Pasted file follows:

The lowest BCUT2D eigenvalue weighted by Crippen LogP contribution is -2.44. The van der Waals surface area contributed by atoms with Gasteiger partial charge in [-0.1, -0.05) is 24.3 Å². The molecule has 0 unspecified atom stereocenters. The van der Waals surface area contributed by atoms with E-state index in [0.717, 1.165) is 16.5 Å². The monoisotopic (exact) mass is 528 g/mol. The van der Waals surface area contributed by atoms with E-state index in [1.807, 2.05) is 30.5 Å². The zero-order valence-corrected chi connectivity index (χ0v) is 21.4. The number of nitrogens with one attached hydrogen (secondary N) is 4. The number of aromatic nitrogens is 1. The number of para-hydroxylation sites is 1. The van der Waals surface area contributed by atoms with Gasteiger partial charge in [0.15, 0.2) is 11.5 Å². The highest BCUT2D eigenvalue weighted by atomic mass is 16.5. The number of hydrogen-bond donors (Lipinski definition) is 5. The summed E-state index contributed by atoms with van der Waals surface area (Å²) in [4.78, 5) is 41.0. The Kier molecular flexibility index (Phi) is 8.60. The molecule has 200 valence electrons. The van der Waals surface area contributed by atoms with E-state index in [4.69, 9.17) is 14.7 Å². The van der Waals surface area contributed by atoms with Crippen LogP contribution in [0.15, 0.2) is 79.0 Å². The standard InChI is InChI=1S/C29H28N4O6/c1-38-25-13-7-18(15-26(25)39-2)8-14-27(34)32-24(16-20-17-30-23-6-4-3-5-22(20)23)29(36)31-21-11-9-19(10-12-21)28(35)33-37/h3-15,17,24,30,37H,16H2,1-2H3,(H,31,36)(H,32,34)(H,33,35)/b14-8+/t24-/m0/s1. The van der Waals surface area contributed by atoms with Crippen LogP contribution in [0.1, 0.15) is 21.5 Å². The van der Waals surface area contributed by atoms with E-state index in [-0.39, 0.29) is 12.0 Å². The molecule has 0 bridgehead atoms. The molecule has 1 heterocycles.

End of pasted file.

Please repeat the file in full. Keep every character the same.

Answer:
The lowest BCUT2D eigenvalue weighted by Crippen LogP contribution is -2.44. The van der Waals surface area contributed by atoms with Gasteiger partial charge in [-0.1, -0.05) is 24.3 Å². The molecule has 0 unspecified atom stereocenters. The van der Waals surface area contributed by atoms with E-state index in [0.717, 1.165) is 16.5 Å². The monoisotopic (exact) mass is 528 g/mol. The van der Waals surface area contributed by atoms with E-state index in [1.807, 2.05) is 30.5 Å². The zero-order valence-corrected chi connectivity index (χ0v) is 21.4. The number of nitrogens with one attached hydrogen (secondary N) is 4. The number of aromatic nitrogens is 1. The number of para-hydroxylation sites is 1. The van der Waals surface area contributed by atoms with Gasteiger partial charge in [0.15, 0.2) is 11.5 Å². The highest BCUT2D eigenvalue weighted by atomic mass is 16.5. The number of hydrogen-bond donors (Lipinski definition) is 5. The summed E-state index contributed by atoms with van der Waals surface area (Å²) in [4.78, 5) is 41.0. The Kier molecular flexibility index (Phi) is 8.60. The molecule has 200 valence electrons. The van der Waals surface area contributed by atoms with E-state index in [4.69, 9.17) is 14.7 Å². The van der Waals surface area contributed by atoms with Crippen LogP contribution in [0.15, 0.2) is 79.0 Å². The standard InChI is InChI=1S/C29H28N4O6/c1-38-25-13-7-18(15-26(25)39-2)8-14-27(34)32-24(16-20-17-30-23-6-4-3-5-22(20)23)29(36)31-21-11-9-19(10-12-21)28(35)33-37/h3-15,17,24,30,37H,16H2,1-2H3,(H,31,36)(H,32,34)(H,33,35)/b14-8+/t24-/m0/s1. The van der Waals surface area contributed by atoms with Crippen LogP contribution in [0.1, 0.15) is 21.5 Å². The van der Waals surface area contributed by atoms with E-state index in [-0.39, 0.29) is 12.0 Å². The molecule has 0 bridgehead atoms. The molecule has 1 heterocycles.